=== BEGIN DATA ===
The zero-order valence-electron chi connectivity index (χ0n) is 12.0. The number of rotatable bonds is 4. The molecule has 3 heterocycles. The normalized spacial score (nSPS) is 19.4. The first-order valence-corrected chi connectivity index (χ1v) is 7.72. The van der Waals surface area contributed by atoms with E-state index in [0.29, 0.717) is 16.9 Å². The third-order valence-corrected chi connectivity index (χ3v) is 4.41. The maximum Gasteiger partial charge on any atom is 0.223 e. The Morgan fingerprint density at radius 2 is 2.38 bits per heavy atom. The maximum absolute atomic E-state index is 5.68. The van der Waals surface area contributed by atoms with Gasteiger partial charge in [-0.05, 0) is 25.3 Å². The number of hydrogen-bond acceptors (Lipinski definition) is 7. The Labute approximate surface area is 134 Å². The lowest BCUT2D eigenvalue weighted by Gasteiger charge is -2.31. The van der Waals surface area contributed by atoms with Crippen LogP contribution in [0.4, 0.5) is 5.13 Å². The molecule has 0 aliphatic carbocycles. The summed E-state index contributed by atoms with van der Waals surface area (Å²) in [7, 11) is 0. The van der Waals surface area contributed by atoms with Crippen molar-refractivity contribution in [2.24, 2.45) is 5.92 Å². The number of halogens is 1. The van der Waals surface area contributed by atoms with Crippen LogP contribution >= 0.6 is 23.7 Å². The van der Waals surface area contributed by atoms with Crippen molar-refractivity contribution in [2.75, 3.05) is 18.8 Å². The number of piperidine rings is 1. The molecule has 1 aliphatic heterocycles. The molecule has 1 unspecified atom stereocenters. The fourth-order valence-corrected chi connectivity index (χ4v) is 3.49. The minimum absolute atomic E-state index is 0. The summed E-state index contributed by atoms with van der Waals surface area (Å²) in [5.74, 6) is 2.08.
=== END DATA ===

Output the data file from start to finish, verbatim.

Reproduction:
The zero-order valence-electron chi connectivity index (χ0n) is 12.0. The number of rotatable bonds is 4. The molecule has 3 heterocycles. The normalized spacial score (nSPS) is 19.4. The first-order valence-corrected chi connectivity index (χ1v) is 7.72. The van der Waals surface area contributed by atoms with E-state index in [0.29, 0.717) is 16.9 Å². The third-order valence-corrected chi connectivity index (χ3v) is 4.41. The maximum Gasteiger partial charge on any atom is 0.223 e. The Morgan fingerprint density at radius 2 is 2.38 bits per heavy atom. The maximum absolute atomic E-state index is 5.68. The van der Waals surface area contributed by atoms with Gasteiger partial charge in [-0.05, 0) is 25.3 Å². The number of hydrogen-bond acceptors (Lipinski definition) is 7. The Labute approximate surface area is 134 Å². The lowest BCUT2D eigenvalue weighted by Gasteiger charge is -2.31. The van der Waals surface area contributed by atoms with Crippen LogP contribution in [0.4, 0.5) is 5.13 Å². The molecule has 0 aliphatic carbocycles. The summed E-state index contributed by atoms with van der Waals surface area (Å²) in [7, 11) is 0. The van der Waals surface area contributed by atoms with Crippen molar-refractivity contribution in [2.24, 2.45) is 5.92 Å². The number of halogens is 1. The van der Waals surface area contributed by atoms with Crippen LogP contribution >= 0.6 is 23.7 Å². The van der Waals surface area contributed by atoms with Crippen molar-refractivity contribution in [2.75, 3.05) is 18.8 Å². The number of piperidine rings is 1. The molecule has 1 aliphatic heterocycles. The molecule has 1 unspecified atom stereocenters. The fourth-order valence-corrected chi connectivity index (χ4v) is 3.49. The minimum absolute atomic E-state index is 0. The summed E-state index contributed by atoms with van der Waals surface area (Å²) in [5.74, 6) is 2.08.